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Mark S. Litwin, Professor of Urology and Health Services University of California at Los Angeles, Los Angeles, CA,
James A. Talcott, Assistant Professor and Director Massachusetts General Hospital, Boston, MA
The potential for health-related quality of life (HRQOL) assessment to edify prostate cancer research and improve patient care is exceptional, but its application is recent and evolving rapidly. While breast cancer patients have been subject to HRQOL evaluation since the early 1980s, sophisticated studies of prostate cancer patient-reported HRQOL began appearing only a decade ago. The goal of this chapter is to survey the published record of HRQOL studies in prostate cancer, describe the most commonly used instruments and how they have performed, as well as some recently described instruments, and to sketch some potentially useful future research directions.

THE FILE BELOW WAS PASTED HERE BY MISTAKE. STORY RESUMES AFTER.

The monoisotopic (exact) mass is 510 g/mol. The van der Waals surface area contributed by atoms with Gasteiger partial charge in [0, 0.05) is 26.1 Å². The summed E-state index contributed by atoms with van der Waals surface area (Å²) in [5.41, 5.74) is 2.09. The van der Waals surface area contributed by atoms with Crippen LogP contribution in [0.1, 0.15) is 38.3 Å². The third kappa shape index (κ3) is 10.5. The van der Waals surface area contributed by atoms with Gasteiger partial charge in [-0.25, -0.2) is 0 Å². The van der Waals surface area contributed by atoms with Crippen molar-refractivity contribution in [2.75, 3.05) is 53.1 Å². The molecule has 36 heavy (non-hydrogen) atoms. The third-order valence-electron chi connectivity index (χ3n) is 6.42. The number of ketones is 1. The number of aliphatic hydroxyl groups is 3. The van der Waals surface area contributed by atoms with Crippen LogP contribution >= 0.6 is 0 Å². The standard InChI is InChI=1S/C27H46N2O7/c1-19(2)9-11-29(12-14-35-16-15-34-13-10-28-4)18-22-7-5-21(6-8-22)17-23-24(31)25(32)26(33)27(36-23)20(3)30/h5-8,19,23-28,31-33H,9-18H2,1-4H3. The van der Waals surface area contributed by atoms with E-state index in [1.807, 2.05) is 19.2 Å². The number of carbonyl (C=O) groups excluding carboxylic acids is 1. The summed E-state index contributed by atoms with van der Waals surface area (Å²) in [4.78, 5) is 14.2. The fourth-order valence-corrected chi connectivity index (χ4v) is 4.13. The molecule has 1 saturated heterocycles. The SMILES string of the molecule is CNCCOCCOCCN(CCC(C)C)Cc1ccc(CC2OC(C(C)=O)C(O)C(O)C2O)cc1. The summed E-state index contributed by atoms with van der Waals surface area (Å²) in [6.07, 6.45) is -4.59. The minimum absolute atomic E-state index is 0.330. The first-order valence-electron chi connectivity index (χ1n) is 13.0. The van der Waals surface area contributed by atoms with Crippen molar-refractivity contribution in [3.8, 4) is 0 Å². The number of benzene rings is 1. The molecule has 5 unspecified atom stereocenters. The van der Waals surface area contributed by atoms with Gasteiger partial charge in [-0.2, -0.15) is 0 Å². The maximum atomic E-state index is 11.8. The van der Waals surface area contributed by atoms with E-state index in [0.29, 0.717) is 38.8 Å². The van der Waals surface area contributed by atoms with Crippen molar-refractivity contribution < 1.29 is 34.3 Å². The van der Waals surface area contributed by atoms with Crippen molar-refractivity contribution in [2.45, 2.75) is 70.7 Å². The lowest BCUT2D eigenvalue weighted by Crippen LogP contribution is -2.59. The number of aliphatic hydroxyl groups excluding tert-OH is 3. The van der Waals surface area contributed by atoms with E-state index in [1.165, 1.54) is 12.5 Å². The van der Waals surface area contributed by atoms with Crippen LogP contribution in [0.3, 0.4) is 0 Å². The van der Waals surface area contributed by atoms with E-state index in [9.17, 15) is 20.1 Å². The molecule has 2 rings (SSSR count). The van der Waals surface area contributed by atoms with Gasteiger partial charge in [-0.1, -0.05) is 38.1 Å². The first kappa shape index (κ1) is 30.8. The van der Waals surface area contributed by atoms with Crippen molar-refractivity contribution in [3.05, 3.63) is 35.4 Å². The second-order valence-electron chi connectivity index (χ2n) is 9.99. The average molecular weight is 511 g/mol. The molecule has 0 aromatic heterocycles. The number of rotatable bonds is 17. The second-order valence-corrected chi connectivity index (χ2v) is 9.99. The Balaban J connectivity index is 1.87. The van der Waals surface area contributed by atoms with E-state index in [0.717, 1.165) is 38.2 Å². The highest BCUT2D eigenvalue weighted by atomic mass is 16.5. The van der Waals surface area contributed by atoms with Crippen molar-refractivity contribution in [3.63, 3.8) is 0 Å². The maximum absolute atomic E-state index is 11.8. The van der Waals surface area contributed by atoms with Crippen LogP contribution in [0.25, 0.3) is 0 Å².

Continuum of care
The diagnosis and management of prostate cancer, the most common non-cutaneous malignancy and the second leading cause of cancer death in American men, are uniquely controversial among human malignancies. Many groups advocate forcefully for widespread screening of asymptomatic men with the prostate-specific antigen (PSA), while many others argue just as strongly for restraint. Once diagnosed, prostate cancer may be managed with qualitatively different treatment modalities or initial observation (“watchful waiting”), but the virtual absence of data from randomized clinical trials makes the treatment decision-making process frustrating for patients, while physicians often struggle to provide the most helpful advice. The clinical management of recurrent cancer is also subject to controversy which parallels that for early disease: PSA technology allows identification of tumor progression years before symptoms of cancer emerge, if ever, and the toxicity of treatment options at that stage is important and increasingly evident.
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